"a fish, a barrel, and a smoking gun"
for 5 October 2000. Updated every WEEKDAY.

Hit & Run 10.5.00


It's a sure sign that Red Hat Linux is maturing into a real competitor to Windows when the latest release is interrupted by an embarrassing crash. Anyone who ordered the shiny new Red Hat 7 last Monday and tried to check the status of their shipment on Wednesday or Thursday was told that the company's sales computers were down. The only way Red Hat could save face here would be to claim that they run NT.

This isn't Red Hat's first brush with Microsoft-grade humiliation. The most popular distribution of the great geek hope has been plagued with carelessly-configured, easily-exploitable security holes since the years-old version 6 appeared, giving it the reputation among script kiddies as the open source Outlook. Version 7 is supposed to patch those holes, of course, but that line sounds awfully familiar to anybody who has ever dealt with, well, Redmond.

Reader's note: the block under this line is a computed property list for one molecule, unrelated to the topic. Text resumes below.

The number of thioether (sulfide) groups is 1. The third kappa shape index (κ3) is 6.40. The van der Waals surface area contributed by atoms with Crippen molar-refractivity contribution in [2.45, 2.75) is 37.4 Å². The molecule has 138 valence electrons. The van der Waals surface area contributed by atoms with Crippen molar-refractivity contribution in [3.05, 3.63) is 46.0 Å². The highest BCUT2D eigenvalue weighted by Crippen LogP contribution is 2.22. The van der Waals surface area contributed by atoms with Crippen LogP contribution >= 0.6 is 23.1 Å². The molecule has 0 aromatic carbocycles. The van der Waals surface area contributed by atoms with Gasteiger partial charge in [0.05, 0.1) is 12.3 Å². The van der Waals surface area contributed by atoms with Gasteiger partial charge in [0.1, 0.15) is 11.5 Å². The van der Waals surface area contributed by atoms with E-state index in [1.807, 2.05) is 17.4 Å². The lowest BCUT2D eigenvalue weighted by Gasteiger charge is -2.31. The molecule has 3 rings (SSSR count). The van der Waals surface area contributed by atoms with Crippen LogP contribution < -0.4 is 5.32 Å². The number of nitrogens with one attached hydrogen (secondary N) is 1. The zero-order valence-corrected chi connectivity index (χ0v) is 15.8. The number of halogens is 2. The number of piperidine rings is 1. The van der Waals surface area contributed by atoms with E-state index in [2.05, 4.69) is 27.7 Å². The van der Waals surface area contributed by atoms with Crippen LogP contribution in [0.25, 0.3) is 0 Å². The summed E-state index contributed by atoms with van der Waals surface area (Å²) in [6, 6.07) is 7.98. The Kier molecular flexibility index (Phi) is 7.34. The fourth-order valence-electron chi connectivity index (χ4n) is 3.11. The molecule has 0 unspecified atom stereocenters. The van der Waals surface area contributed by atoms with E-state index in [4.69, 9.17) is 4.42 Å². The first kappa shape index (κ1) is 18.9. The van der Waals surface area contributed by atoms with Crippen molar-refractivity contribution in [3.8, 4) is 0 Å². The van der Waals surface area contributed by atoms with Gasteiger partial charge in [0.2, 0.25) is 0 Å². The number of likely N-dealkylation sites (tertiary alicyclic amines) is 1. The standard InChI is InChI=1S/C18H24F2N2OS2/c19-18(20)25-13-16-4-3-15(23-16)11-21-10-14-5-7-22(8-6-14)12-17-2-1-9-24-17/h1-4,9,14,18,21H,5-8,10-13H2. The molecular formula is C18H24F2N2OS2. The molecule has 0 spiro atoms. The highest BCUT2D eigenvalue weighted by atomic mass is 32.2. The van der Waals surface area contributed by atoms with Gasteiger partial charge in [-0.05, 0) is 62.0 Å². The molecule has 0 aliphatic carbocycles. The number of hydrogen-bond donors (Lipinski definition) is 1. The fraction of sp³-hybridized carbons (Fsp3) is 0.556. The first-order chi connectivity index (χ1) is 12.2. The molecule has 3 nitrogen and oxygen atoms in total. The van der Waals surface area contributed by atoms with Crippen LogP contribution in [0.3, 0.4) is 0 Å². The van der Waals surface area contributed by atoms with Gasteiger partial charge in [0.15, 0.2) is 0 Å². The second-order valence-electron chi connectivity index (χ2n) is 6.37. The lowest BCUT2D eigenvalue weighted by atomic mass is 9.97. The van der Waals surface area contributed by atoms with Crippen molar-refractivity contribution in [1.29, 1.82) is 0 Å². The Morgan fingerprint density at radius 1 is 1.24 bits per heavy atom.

In fact, given Red Hat's success - both financially and in putting an increasingly bloated and buggy operating system on every desktop they can get their hands on — maybe the much-rumored Microsoft Linux already exists.